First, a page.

Beer Labels – Tip of the Hat

Earlier this month I wagged my finger Colbert style at a label from Smuttynose. Now I want to Tip my hat to this well designed label from Tool.

I like the alliteration of snow and saison. The images force you to look at them twice. The logo is clear and visible. It all comes together. It has a Jones Soda look to it. Retro but modern.

Label talk

Occasionally, (especially for beers that I haven’t yet tasted) a label is just so weird or weirdly great that I have to talk about whats on the package instead of what’s inside. Such is the case for Cellar Rat.

First things first, I am not a rat or mouse hater or frightened victim. But due to paying attention in history class, I have learned my fair share about the rat’s role in disease spreading in the olden days.

Which leads me to label # 1

Aside from the old but iconic hammer and sickle, it is the color of red that really makes this not work for me. The color doesn’t automatically take me to thoughts of the devil. But the combined rat, USSR and color do. Plus it looks more possum-y to me. The font for the name is evocative without being too cutesy though.

What a vibrant green. And boy how it conjures disease. Especially in tandem with the swirly, hypnotic design on the possum, I mean rat, belly. I feel like this is one of those labels that would catch my eye, then immediately lose it.

They have a distinct brand and I certainly hope the beer is good. Maybe the rats will become the next Stone Brewing devil. But for now, it isn’t my pint of beer. And the motto of “Infest You” should go to.

Label talk

Every twice in awhile, I like to get a little nitpicky about labels. Why? Because there are indeed times when a label is the deciding factor between two unknown beers. Same for tap handles too, by the way.

So first, take a look at this label…

I like the color and the spareness of the label. It is very stark. And upon looking at other bottles in their line it sticks to the brand already established while also being separate from the rest. I like the sash across the top left as well. And the “message” on the far left is legible and nicely worded which some labels should emulate.

I am on the fence about the font. This is a Florida beer with a Louisiana tinge to the name and the modern font doesn’t quite match those two states of mind, as it were.

What I don’t like and what puts this label into negative territory for me is the logo. It matches the font but it goes way to arty for me and not modern but more shapes thrown together.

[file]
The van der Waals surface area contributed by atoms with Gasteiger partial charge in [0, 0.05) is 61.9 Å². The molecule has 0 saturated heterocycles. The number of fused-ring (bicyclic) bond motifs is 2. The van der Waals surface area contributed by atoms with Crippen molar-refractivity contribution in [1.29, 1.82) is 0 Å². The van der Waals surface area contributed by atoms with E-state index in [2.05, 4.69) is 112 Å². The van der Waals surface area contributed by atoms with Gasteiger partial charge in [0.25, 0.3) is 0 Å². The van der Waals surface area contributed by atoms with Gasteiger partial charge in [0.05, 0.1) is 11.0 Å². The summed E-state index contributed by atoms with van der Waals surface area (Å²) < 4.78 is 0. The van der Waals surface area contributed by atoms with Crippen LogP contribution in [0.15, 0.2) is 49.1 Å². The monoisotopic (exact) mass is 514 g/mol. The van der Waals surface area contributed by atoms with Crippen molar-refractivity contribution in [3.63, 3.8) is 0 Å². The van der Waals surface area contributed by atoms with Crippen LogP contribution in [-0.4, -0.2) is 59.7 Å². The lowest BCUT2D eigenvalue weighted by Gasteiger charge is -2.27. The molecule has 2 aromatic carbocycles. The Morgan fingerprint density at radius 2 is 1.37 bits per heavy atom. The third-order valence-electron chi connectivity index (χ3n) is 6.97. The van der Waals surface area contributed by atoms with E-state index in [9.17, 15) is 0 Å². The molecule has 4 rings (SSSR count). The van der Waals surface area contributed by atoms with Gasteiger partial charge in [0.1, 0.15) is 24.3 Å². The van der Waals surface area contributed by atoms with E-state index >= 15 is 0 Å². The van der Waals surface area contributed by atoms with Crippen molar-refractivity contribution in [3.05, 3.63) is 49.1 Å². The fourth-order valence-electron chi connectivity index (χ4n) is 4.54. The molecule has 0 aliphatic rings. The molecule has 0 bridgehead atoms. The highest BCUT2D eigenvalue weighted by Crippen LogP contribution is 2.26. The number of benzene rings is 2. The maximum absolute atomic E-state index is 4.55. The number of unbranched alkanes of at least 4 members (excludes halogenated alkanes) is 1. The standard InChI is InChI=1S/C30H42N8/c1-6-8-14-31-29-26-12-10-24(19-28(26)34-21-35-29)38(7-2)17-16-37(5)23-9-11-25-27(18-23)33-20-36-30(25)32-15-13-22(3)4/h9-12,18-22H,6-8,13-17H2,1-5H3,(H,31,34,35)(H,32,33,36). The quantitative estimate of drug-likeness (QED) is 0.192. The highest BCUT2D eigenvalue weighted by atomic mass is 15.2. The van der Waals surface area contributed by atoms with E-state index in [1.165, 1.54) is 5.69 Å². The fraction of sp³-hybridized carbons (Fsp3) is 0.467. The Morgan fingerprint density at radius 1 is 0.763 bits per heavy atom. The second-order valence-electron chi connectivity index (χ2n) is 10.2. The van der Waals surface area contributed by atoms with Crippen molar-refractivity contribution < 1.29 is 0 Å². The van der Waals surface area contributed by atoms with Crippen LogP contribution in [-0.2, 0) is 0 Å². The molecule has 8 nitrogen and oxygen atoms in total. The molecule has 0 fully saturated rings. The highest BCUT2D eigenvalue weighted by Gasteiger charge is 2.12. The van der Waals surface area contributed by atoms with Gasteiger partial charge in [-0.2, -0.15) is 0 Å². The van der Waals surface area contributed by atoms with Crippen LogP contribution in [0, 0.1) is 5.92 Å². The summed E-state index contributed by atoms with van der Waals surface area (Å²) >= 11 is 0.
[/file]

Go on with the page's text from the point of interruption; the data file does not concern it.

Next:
What do you think? Yea or nay?

(I still want to try their beer though, check out their offerings HERE)

Odd Animal labels

Label Art is subjective. I generally side with the less is more school. I think the Bruery does a great job with their style choices. I like the distinctive B of Brooklyn Brewery. Just two examples off the top of my head.

In my interwebs beer travels, I come across other labels and wonder what the heck is going on? So intermittently, I will post up some labels and make my snarky comments then let the readers take over, if the muse of commenting strikes.

Here is the Craft Beer label discussion – Animal Edition

First up is Bitter American from 21st Amendment

I get the whole monkey and space thing. But I can’t quite make the leap from Bitter American to outer space. I am sure there is an explanation but I can’t imagine that it is a simple one. Plus the monkey looks damn old. It looks like the same artist did Fireside Chat and that also looked a little off. Makes you look at it twice. Maybe that was the aim.

Our second label is from Captured by Porches with Cuddly Panda Porter

I like the bright color palette that CbP uses. But the traditional bird morphed into a bear strikes me as off. Seems a little shoe-horned to me. As in trying to stick with a theme (birds) when maybe a little more change like just a bear drawing would have worked better.

That’s my cockeyed opinion. What say you?

Farmer’s Tan

Beer labels are artwork in my opinion and this one from Southern Tier is even better than their Christmas Krampus…
It is for a new pale ale from the New York brewery that they dedicate to “… our farmer friends of today for cultivating the ingredients the are responsible for the beers we now enjoy. Their laborious days spent ourdoors under the hot sun earn them respect, as well as a mark of distinction: the farmer’s tan. Yes, the inevitable red and white hallmark of hard work.”